1. Set the stage: Ask everyone in the team to describe, in one word, how they feel about the project.
  2. Gather data: Discuss the key events and challenges.
  3. Generate insights: Examine what happened and try to understand the root causes.
  4. Decide how to improve: Agree on what to do, how to do it and commit to change.


Practice prospective hindsight

To set up strategies for times of crisis.

In his TED talk, neuroscientist Daniel Levitin describes locking himself out of his Montreal house the night before he’s due to fly to Europe. He breaks into his house, catches a taxi to the airport the next morning only to realise when he gets there that he’s forgotten his passport.

Since then, he’s been practicing prospective hindsight. Or the premortem; a technique invented by Gary Klein, and used by behavioural economist Daniel Kahneman to make better decisions.

Prospective hindsight involves imagining yourself at the end of a project and thinking up everything that could have possibly gone wrong throughout. In a way, it’s like the retrospective flipped on its head, and without any of the real data. But of course, it has the benefit of helping you work more effectively and mindfully from the very start.

Running this with your team can help bring up real concerns they have about the project, for example, the way the team is structured or the technical resources available. From here, you can agree as a group how to minimise the damage.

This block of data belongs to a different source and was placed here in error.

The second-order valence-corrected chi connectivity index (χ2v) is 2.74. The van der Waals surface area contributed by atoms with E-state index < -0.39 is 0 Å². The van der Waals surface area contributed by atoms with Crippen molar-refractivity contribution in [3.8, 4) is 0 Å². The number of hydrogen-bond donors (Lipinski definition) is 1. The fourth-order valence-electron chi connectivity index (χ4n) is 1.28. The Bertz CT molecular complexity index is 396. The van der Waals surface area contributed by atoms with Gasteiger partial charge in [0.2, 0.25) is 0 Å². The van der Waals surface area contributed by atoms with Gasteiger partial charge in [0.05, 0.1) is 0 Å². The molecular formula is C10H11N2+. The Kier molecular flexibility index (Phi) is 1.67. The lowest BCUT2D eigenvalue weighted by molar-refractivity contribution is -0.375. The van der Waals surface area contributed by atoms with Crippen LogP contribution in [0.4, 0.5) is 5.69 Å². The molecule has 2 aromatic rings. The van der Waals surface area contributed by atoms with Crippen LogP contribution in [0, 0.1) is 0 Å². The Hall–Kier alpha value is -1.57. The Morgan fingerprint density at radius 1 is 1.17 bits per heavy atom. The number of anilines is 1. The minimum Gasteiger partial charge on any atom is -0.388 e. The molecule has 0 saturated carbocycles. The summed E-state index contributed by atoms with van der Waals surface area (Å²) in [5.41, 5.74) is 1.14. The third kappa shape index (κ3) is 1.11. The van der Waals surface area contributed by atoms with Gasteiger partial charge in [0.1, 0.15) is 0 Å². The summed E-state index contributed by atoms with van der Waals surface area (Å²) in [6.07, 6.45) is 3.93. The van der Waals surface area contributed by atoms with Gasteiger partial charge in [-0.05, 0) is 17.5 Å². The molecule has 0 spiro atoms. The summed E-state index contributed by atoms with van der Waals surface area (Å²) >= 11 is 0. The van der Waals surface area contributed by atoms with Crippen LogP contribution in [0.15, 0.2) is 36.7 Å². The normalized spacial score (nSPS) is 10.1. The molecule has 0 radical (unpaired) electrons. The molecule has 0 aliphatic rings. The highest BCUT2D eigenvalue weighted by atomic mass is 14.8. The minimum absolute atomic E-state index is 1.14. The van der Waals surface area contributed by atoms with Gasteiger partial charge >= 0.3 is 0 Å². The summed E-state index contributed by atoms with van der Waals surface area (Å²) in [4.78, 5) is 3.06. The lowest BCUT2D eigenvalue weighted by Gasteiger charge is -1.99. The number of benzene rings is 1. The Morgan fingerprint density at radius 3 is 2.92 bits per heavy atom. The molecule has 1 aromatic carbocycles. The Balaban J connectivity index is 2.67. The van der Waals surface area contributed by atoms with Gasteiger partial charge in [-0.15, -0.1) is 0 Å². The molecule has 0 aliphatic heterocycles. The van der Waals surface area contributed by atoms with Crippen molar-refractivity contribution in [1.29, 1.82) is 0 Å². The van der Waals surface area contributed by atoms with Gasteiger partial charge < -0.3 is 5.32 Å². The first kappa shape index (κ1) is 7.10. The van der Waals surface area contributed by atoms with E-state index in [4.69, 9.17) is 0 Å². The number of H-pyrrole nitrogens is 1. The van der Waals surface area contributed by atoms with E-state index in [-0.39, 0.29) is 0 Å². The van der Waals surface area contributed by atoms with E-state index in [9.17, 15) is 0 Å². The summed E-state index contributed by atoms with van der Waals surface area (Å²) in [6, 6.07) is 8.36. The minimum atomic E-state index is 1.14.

First up, this technique will help you put in place backup systems for when things go wrong; the point when we’re usually at our least mindful. But perhaps more importantly, it can reduce the overall feeling of anxiety (mindfulness’ number-one enemy) in the team by bringing niggles they have in the back of their mind out into the open for the whole team to solve together.

How do you practice mindfulness at work? Let me know your tips and techniques.

Tim Mullen

Tim is Co-Founder and Head of Customer Experience at Jobvibe. We help teams work better together. Jobvibe is a simple, smart mobile platform to gather real-time feedback from your team, openly discuss results and improve the way you work together.